Lawmakers on Capitol Hill may be fighting over the standards of the lunches being served to American children in schools, but in households across the nation, parents are in growing agreement that organic food is the most healthy choice for the meals they are in charge of, shows a new study by the Organic Trade Association (OTA).
OTA’s U.S. Families’ Organic Attitudes & Beliefs 2014 Tracking Study, a survey of more than 1,200 households in the United States with at least one child under 18, found that eight out of 10 American families have bought organic products one or more times in the past two years. In nearly half of those families, concern about their children’s health is a driving force behind that decision, OTA officials add.
“My children influence my purchase of organic food, because I want them to be as healthy as they can be,” commented one of the parents who participated in the survey.
“I am responsible for providing my children with all their food since they cannot buy it. I choose healthy and organic foods and they enjoy whatever I give to them. Win-win!” said another parent.
Ninety percent of parents reported that they choose organic food products for their children at least “sometimes,” with almost a quarter of those parents saying they always buy organic.
Moms and dads purchasing baby food are even more committed to organic, the study found; more than a third of those parents say they always choose organic for their infant or toddler. Meanwhile, 74% of daycares throughout the country now offer organic options for the children they serve.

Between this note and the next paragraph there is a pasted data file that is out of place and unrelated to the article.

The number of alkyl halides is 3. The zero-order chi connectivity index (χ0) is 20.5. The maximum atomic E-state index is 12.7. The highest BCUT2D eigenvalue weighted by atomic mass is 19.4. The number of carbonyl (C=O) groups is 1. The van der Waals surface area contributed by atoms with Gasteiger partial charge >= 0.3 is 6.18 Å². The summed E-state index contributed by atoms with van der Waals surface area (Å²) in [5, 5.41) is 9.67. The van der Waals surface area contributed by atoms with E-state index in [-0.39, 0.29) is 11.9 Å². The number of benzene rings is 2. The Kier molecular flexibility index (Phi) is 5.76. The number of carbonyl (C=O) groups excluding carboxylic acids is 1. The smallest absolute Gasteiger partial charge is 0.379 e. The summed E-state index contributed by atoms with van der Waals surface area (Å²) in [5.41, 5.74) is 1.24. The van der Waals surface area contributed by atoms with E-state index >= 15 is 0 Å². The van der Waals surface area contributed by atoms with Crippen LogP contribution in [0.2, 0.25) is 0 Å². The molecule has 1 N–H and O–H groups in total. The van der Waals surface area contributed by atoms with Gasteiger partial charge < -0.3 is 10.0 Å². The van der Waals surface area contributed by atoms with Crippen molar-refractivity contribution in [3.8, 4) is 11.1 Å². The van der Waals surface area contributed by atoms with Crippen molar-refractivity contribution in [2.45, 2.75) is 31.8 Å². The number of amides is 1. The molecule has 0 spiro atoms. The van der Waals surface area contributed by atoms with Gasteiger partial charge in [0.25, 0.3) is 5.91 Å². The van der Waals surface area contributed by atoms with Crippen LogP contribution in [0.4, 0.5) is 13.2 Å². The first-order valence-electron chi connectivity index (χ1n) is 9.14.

“Choosing organic foods is increasingly a large part of how families are trying to take better care of themselves and the planet,” says Laura Batcha, CEO and executive director of OTA. “The proportion of families who say they never buy organic food has been on a steady decline for the past five years, and those who are choosing organic are buying more.”
OTA partnered with KIWI Magazine on the study, which was conducted in late February and early March.
The proportion of parents who reported that they never buy any organic products fell to 19%, a significant decline from just five years ago when almost 30% of households surveyed said that organic was never a choice.
The findings are in line with the OTA’s annual industry survey released earlier this year which showed that organic sales in the United States in 2013 jumped to $35.1 billion, a new record. OTA expects the upward trend to continue, pegging organic sales during 2014 to increase by 12% or more.
OTA’s consumer survey takes an in-depth look at the buying patterns of American households, who buys organic products, what products are being bought, the reasons behind those decisions, and the purchase patterns of the organic consumer.